A basic controller will have functions including On/ Off projector and switching source. Most controllers will also be equipped with ‘Blank Screen’, Volume Control and even Motorized Screen Control. There are also multiple input controllers that double up as an receptacle point, which allows users to change input port should the existing one gets damaged without having to change a new receptacle.
There is also a difference in the buttons used to select the functions. Some of the cheaper models used hard keys with a layer of PVC over them to make them look like soft keys. These buttons are prone to wear and tear over time due to the friction between the PVC and the hard key buttons. Costlier controllers will come with printed circuit membrane soft keys (similar structures to the ones used in mobile phones), which enable them to me more lasting and durable.
Some users are also very particular about the outlook of the controllers are they often wall mounted it next to the light switches, hence will opt for the more simple versions (without input ports) while the receptacle points are laid nearer to the table.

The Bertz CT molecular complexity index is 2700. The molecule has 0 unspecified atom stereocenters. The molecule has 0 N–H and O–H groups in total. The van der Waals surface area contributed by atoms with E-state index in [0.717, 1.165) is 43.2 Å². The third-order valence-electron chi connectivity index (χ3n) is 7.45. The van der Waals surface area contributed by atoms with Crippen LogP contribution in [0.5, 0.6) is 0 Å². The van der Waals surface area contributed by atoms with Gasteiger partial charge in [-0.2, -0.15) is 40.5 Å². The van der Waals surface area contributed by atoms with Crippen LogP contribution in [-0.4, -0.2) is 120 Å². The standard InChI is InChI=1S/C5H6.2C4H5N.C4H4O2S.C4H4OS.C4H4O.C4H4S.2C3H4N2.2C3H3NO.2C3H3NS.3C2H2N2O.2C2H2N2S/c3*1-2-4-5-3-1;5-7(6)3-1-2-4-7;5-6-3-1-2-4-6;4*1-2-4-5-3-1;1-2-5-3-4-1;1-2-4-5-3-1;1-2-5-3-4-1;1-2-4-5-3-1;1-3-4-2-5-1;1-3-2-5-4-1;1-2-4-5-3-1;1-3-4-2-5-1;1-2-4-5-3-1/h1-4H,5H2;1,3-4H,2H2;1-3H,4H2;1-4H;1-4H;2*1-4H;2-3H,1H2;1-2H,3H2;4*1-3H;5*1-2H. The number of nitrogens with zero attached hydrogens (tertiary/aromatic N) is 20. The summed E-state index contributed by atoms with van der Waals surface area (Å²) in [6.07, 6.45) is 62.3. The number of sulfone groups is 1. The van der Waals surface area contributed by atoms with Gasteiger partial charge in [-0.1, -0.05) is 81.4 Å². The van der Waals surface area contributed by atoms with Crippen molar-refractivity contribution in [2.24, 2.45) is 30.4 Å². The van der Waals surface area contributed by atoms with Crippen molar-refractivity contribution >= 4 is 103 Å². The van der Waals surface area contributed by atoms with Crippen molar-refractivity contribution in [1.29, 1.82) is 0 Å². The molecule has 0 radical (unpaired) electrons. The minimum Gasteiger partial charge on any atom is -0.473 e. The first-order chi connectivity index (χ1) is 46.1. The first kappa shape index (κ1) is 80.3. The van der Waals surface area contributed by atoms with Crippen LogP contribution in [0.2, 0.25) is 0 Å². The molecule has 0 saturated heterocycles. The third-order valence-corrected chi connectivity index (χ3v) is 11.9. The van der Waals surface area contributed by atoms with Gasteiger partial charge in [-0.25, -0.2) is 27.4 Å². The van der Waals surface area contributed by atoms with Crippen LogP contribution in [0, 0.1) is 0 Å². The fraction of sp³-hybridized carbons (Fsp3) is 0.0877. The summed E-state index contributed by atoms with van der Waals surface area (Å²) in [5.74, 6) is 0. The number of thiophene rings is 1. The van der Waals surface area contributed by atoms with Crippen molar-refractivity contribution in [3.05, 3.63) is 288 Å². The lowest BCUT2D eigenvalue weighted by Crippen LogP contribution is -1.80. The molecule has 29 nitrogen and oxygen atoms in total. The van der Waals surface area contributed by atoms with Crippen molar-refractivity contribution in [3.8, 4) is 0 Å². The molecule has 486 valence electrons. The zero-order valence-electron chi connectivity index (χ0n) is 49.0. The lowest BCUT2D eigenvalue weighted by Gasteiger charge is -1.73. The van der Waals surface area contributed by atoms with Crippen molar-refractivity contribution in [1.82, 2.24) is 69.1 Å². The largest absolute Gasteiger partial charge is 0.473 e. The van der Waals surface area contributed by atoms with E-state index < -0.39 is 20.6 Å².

A projector will need to have a RS232 Control Port in order to be linked up with a controller and each projector model will have a specific source code to be programmed into the controller in order for the controller to recognized the projector it is required to work with. An AV installer will be able to help program it during installation.
There are also the more fanciful controllers like the Touch Screens Controllers offered by brands like Crestron & AMX.